Skip To Page Content

Arraignment – What is it? What can I expect?

Reading Time: 2 minutes

The Arraignment is your first court hearing. Several important aspects of the case happen at Arraignment.

For many people, an appearance in court is a very new experience. The process can be confusing and scary. This article will help explain how your first court date, the Arraignment, works.

When you have been charged with a crime, the officer usually gives you a Citation, listing what the criminal charge is, and when your first court date is. It is important that you attend this court date because failure to do so could result in the judge issuing a warrant for your arrest. This first court date is called the Arraignment.

Your smartest move is to tell the Arraignment judge “Not Guilty.” Doing so preserves your rights, your defenses, your options available to you. The judge will then assign you a forward court date, typically about a month and a half out.

As a condition of moving the case forward, sometimes the judge will impose conditions of release. In a DUI matter, this means no alcohol or non-prescribed drugs while the case is pending. If you have a prior DUI, or if your particular DUI involves more serious factors such as a collision, a high breath test, or underage passengers in your car, the judge may place you on Supervised Release. Supervised Release means that you must check in with a probation officer while the case is pending. Additionally, you typically must install an ignition interlock device in your car, submit random UA’s, or abide by other conditions imposed by the judge. Depending on the evidence, including police cameras, an attorney will be able to make the right arguments to the judge to get you the best release conditions possible.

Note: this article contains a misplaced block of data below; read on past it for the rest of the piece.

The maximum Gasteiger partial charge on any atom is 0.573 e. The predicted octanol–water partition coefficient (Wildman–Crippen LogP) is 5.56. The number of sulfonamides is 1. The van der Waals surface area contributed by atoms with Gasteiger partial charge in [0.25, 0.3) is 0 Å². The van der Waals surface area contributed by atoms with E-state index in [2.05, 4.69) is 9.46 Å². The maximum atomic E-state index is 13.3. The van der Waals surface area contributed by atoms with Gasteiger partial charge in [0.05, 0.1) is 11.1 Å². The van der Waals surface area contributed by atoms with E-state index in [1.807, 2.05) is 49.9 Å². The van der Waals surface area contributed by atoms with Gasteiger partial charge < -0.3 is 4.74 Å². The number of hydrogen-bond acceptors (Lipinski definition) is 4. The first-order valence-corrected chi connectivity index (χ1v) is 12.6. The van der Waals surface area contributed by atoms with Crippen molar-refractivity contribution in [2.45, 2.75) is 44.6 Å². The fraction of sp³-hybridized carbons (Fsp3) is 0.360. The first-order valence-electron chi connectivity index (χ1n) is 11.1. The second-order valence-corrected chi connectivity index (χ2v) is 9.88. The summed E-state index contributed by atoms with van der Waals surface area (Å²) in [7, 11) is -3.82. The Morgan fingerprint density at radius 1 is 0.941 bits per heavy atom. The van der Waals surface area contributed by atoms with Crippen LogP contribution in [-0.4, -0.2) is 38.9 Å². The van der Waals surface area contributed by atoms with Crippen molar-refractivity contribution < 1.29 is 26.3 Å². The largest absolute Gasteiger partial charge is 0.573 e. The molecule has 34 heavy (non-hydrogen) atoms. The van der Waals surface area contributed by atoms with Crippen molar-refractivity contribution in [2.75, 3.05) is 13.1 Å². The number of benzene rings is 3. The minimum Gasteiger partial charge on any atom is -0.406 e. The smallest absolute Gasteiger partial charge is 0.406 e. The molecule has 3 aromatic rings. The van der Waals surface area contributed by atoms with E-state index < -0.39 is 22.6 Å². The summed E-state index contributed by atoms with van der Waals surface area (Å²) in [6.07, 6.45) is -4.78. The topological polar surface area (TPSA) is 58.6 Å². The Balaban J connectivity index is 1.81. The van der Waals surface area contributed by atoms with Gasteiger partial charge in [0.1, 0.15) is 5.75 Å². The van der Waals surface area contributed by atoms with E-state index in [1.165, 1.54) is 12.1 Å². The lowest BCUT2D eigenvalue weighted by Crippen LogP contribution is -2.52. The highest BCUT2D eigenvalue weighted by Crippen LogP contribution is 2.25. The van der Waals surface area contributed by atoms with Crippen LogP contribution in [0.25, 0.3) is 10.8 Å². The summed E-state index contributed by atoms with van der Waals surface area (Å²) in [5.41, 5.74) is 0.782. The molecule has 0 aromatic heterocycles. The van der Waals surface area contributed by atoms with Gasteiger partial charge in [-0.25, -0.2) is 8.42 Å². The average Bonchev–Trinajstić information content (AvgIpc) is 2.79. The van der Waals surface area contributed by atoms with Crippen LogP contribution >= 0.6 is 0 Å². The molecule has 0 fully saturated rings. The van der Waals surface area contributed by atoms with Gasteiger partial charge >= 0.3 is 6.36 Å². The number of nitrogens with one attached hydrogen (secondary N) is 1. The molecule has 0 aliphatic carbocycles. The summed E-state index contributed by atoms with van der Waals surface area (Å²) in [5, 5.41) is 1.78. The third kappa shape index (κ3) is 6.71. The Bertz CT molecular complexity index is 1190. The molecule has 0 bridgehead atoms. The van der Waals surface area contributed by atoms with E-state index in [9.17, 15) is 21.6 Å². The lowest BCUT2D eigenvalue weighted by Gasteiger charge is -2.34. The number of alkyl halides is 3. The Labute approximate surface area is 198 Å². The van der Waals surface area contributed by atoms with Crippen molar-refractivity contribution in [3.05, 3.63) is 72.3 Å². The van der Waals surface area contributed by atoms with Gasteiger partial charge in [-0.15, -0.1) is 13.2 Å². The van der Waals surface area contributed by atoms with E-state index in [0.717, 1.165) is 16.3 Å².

In a Domestic Violence accusation, the Arraignment judge can order that you have no contact with the alleged victim while the case is pending. This can have serious implications for you and your loved ones, because the judge’s order may mean that you have to vacate your residence. A violation of a No-Contact-Order is grounds to have your release be revoked and you are taken into custody. It may also result in additional criminal charges. Prosecutors treat violations of these orders seriously.

At Carley Legal Services, we understand the complex issues regarding your Arraignment and conditions of release. We take the time to sit down with you and explain this process, to ensure that you fully understand how your case works. We will represent you in court, communicate with you every step of the way, and will fight to make sure you receive the best possible outcome.

Contact us for more information. The consultation is free.

Posted on by Thomas Carley
Arraignment – What is it? What can I expect?

Comments are closed.

Explore Other Posts



Pin it
Contact Us
close slider
This field is for validation purposes and should be left unchanged.